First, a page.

- For whitefly and thrips control, the bulk product should be distributed on the crop at rates between 20-25 mites/m2 for preventative use and 100/m2 for curative purposes.
- Slow release breeder sachets should be distributed at the rate of 1 sachet/ 2-2.5 m2 for preventative or light infestations, and up to 1/m2 for heavier infestations for both thrips and whiteflies.
- For crops highly susceptible to thrips damage (e.g. potted gerbera), some growers use rates as high as 1 sachet for every 6 pots. A higher number of mini sachets may be needed to protect young ornamental crops before the plant foliage is touching.
- In vegetables, sachets are widely used. Placement rates will depend on the crop and existing infestation levels. Bulk material is often used to supplement the sachets when a more rapid reduction in thrips populations is desired.
- Both sachets and bulk formulations have to be stored under specific conditions and used within a finite amount of time for best effect. This information is usually clearly displayed on the product packaging.
- A. swirskii is very tolerant of warm temperatures and will perform well even during the summer.
- Recent work has compared the efficacy of cucumeris and A. swirskii under summer and winter conditions
- A. swirskii mites are very small, but can be observed in areas of pest infestation and close to release points.
- To gain a better understanding of what the mites look like, and what the feeder mites look like in comparison, it is worth examining fresh product on receipt (use a hand lens). This also provides an opportunity to ensure that the mites are alive and healthy when they arrive.
- Tap plants or flowers over white paper or a white tray (figure 9) and examine for presence of predatory mites. Mites should scurry across the surface of the tray when disturbed.
- Take a few sachets from the crop and open them to see if they are still producing predatory mites.
- Because it feeds on pollen, swirskii may establish more easily on flowering crops such as sweet pepper. On many ornamental crops where pollen is not produced (or desired) it may be more difficult for swirskii to establish in the absence of pests, unless supplemental food is applied to the crop.
- A. swirskii is often used in conjunction with other BCAs. For example, because it is considerably more expensive than A. cucumeris, they are often used in combination to reduce costs for thrips control. In lab trials, each species preyed on the other, and in one report A. swirskii eliminated a population of N. cucumeris. It should be noted however, that these interactions have not been demonstrated under commercial greenhouse conditions.
- A better approach is to use both predators at different stages of crop production. For example, cucumeris is frequently used early in the season when growing temperatures are cooler, with A. swirskii replacing N. cucumeris when temperatures rise during late spring/summer production.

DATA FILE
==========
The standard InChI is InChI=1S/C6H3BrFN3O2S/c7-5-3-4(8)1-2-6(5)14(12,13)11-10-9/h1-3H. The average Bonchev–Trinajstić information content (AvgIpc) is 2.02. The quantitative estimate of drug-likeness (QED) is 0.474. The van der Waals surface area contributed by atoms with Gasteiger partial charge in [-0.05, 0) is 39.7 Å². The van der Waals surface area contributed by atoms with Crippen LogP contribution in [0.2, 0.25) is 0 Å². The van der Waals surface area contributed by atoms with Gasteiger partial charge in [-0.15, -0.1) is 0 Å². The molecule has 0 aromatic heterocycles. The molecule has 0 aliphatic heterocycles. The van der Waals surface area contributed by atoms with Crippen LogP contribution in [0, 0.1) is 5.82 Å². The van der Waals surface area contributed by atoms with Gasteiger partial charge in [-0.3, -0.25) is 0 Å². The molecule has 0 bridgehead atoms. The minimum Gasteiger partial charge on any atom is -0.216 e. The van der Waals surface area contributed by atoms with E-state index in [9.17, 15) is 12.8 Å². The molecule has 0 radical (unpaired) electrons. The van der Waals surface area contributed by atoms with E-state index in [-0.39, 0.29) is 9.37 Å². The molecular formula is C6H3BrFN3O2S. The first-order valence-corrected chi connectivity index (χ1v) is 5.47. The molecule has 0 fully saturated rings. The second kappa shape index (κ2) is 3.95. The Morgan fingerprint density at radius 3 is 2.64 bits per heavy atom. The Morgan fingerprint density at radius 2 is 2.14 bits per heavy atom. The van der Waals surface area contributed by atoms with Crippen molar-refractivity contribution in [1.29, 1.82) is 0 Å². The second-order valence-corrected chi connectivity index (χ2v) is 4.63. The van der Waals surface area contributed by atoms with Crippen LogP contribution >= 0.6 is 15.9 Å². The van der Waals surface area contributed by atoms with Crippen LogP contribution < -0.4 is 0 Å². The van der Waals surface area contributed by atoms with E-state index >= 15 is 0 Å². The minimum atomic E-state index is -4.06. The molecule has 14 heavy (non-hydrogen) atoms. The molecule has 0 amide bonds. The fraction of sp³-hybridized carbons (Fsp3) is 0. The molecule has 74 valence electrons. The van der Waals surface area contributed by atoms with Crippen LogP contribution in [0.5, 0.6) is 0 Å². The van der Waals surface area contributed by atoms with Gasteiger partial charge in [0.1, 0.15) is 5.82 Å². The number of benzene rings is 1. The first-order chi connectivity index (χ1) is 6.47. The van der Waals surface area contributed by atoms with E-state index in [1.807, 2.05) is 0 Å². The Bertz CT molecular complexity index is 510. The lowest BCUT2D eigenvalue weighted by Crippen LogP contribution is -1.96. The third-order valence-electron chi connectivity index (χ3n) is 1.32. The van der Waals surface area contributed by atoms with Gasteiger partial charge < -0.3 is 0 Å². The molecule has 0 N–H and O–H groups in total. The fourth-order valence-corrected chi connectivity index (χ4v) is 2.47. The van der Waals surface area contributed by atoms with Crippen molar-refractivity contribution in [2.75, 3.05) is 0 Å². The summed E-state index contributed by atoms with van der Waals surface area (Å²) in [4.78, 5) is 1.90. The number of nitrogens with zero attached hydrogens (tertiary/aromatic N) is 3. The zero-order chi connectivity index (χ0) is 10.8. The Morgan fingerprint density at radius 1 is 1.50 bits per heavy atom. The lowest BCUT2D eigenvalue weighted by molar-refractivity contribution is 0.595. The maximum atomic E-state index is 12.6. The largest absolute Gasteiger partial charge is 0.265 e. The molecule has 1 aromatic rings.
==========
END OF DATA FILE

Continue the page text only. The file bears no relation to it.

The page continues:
- swirskii is very compatible with parasitic wasps (Encarsia and Eretmocerus) used for whitefly control because it feeds predominantly on whitefly eggs and crawlers, and parasitoids target whitefly pupae.
- swirskii will feed on Aphidoletes aphidimyza eggs, and it is recommended that these two BCAs should not be used together.
- Gerling, D. 1986. Natural enemies of Bemisia tabaci, biological characteristics and potential as biological control agents: A review. Agriculture, Ecosystems and Environment, 17: 99-110.
- Messelink G, van Maanen R, Van Steenpaal S, Janssen A, 2008. Biological control of thrips and whiteflies by a shared predator: Two pests are better than one. Biological Control 44, 372-379.
- Buitenhuis, R., Shipp, J. L., Scott-Dupree, C. 2010: Intra-guild vs extra-guild prey: effect on predator fitness and preference of Amblyseius swirskii (Athias-Henriot) and Neoseiulus cucumeris (Oudemans) (Acari: Phytoseiidae). Bulletin of Entomological Research 100: 167-173.
- Fouly, A.H., Al-Deghairi, M.A. and Abdel Baky, N.F. 2011. Biological aspects and life tables of Typhlodromips swirskii (Acari: Phytoseiidae) fed Bemisia tabaci (Hemiptera: Aleyrodidae). Journal of Entomology, 8(1): 52-62.
- Nomikou, M., Janssen, A., Schraag, R. and Sabelis, M.W. 2004. Vulnerability of Bemisia tabaci immatures to phytoseiid predators: Consequences for oviposition and influence of alternative food. Entomologia Experimentalis et Applicata, 110: 95-102.
- Messelink G., van Steepaal, S. and van Wensveen, W. 2005. Typhlodromips swirskii (Athios-Henriot) (Acari: Phytoseiidae): a new predator for thrips control in greenhouse cucumber. IOBC/wprs Bulletin 28(1): 183-186.
- Messelink, G., Chantal M.J. Bloemhard, Juan A. Cortes, Maurice W. Sabelis, Arne Janssen. (2011) Hyperpredation by generalist predatory mites disrupts biological control of aphids by the aphidophagous gall midge Aphidoletes aphidimyza. Biological Control 57: 246-252
- Heinz, K.M., R.G. Van Driesche and M.P. Parrella 2004. Biocontrol in Protected Culture, Ball Publishing, Batavia, Illinois.
- Buitenhuis, R., Murphy, G., Shipp, L. 2013: Aphis gossypii Glover, melon/cotton aphid, Aulacorthum solani (Kaltenbach), foxglove aphid, and other arthropod pests in greenhouse crops. In: Biological Control Programmes in Canada 2001-2012, Gillespie, D., Mason, P., eds.): pp. 98-107. CABI, Wallingford, UK.??
- Nomikou, M., Janssen, A., Schraag, R. and Sabelis, M.W. 2001. Phytoseiid predators as potential biological control agents for Bemisia tabaci. Experimental and Applied Acarology, 25: 271-291.
- Special issue on Amblyseius swirskii: Experimental and Applied Acarology 65, volume 4 (2015).